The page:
Let’s say you could go back in time and see what artists created when they were just children. What would have shown up in Picasso’s work? Did Mondrian always love grids and primary colors? This month there will be a local answer to that hypothetical. Art appreciators will have a unique opportunity to see the childhood works of some of Dallas’ notable artists via the exhibition “Everybody Was a Kid.” Participants include Brian K. Jones and Brian K. Scott, an artistic power couple known as Chuck & George.
“I used to cut silhouettes and folded paper lace patterns all the time,” Scott says. “They were disturbingly accurate and would be given to my mother’s friends.”
The exhibition was dreamed up by Corey Johnson, a sculptor and teacher at Bishop Lynch High School, who pitched the concept to Rachel Muldez and Art Garcia of the Davis Foundry Gallery in Oak Cliff.
“I was going through old boxes and found a folder of drawings from when I was a kid,” Johnson says. “Then I started thinking about how the surrealists and the artists from the dada movement prized the art of children.”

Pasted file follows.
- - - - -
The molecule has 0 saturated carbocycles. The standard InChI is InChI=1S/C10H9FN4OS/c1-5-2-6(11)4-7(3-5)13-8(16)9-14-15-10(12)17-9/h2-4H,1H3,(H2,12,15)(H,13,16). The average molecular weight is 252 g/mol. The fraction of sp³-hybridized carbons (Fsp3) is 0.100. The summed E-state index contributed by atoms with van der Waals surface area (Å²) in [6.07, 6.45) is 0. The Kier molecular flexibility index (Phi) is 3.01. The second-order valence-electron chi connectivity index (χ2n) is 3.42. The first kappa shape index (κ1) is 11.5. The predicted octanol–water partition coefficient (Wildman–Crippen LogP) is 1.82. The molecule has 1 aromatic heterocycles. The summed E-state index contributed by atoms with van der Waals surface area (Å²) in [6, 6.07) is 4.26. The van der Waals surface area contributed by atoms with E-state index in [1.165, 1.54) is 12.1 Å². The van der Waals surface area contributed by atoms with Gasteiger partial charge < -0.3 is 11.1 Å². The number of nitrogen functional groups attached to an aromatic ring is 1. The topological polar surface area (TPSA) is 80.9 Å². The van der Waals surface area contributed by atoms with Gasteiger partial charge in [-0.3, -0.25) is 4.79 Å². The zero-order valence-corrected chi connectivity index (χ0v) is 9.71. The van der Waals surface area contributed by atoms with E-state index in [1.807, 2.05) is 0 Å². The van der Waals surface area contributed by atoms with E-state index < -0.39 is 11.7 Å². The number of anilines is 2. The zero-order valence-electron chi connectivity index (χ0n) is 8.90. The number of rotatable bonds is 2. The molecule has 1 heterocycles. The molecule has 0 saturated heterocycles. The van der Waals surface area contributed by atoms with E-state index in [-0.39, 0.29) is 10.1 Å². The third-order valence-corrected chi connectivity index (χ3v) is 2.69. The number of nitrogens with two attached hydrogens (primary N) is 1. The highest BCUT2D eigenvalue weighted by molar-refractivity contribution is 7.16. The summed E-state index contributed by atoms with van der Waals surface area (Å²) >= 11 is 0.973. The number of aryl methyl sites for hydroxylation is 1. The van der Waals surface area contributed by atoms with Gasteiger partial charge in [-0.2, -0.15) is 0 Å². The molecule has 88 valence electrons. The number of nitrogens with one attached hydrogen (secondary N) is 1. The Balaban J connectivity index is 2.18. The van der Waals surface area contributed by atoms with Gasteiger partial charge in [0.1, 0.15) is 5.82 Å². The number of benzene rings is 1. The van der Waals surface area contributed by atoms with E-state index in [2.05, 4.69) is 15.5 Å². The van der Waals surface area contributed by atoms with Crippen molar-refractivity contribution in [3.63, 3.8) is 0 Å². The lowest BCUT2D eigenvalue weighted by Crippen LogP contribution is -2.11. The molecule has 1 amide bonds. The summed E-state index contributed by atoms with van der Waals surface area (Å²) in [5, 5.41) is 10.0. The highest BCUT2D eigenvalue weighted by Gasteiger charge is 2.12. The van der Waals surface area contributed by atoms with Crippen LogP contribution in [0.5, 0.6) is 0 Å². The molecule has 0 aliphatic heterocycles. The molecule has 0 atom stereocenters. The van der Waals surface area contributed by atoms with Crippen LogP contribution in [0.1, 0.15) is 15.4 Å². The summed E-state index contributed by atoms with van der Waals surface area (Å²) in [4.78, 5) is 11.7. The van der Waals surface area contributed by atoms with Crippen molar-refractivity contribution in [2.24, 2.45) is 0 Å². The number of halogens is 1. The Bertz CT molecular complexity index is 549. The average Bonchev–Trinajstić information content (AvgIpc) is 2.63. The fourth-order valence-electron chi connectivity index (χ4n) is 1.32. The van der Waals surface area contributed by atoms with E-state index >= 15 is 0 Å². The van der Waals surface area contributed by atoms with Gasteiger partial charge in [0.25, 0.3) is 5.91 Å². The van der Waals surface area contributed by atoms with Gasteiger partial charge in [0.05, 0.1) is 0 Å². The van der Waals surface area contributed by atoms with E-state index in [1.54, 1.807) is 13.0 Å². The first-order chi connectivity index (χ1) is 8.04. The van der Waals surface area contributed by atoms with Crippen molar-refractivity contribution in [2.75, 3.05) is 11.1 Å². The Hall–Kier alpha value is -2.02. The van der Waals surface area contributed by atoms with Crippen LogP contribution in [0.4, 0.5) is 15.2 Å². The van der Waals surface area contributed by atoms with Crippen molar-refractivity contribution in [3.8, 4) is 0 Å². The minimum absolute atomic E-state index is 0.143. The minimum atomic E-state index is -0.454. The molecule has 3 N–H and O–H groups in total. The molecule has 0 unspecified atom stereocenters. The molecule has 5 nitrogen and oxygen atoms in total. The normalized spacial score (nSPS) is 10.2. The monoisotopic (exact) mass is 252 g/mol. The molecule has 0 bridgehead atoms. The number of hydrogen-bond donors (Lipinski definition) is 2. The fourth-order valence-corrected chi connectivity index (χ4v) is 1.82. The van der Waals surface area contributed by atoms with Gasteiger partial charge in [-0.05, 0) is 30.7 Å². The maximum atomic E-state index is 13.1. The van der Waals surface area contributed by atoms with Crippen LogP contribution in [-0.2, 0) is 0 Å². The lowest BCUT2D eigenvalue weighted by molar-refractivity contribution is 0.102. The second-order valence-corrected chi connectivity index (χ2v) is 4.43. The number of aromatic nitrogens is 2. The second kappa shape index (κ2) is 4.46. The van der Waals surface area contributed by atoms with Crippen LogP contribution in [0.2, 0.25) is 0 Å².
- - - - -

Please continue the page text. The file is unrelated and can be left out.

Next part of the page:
It was an easy sell. “I thought it was an adorable idea and also really deep,” Muldez says. “I wanted to see where people have come from, if their ideas are the same, if they’ve kept their childlike spirit. That’s what everyone hopes for an artist, that there’s a childlike purity still present in their work today.”
In addition to Jones and Scott, other notable participants include Giovanni Valderas and Jen Rose, a ceramicist who shows her dynamic flora-and-fauna-inspired wall structures at Carneal Simmons Contemporary Art. Kate Colin—whose current math-fueled watercolors create energetic assemblages that make use of world maps and hyperbolic geometry—will show a landscape piece she created as a 5-year-old that you won’t get to see anywhere else.
For the young Scott, art was a form of expression and a way to “keep out of people’s way.” But did this early work inform that of his adulthood, which deals heavily with themes of sexuality? “I did get on a kick in the ’90s where I started cutting the paper doilies again, mostly as fun trifles that I could do in front of people for entertainment,” Scott says. “By then they were almost always penis-motif mandalas.”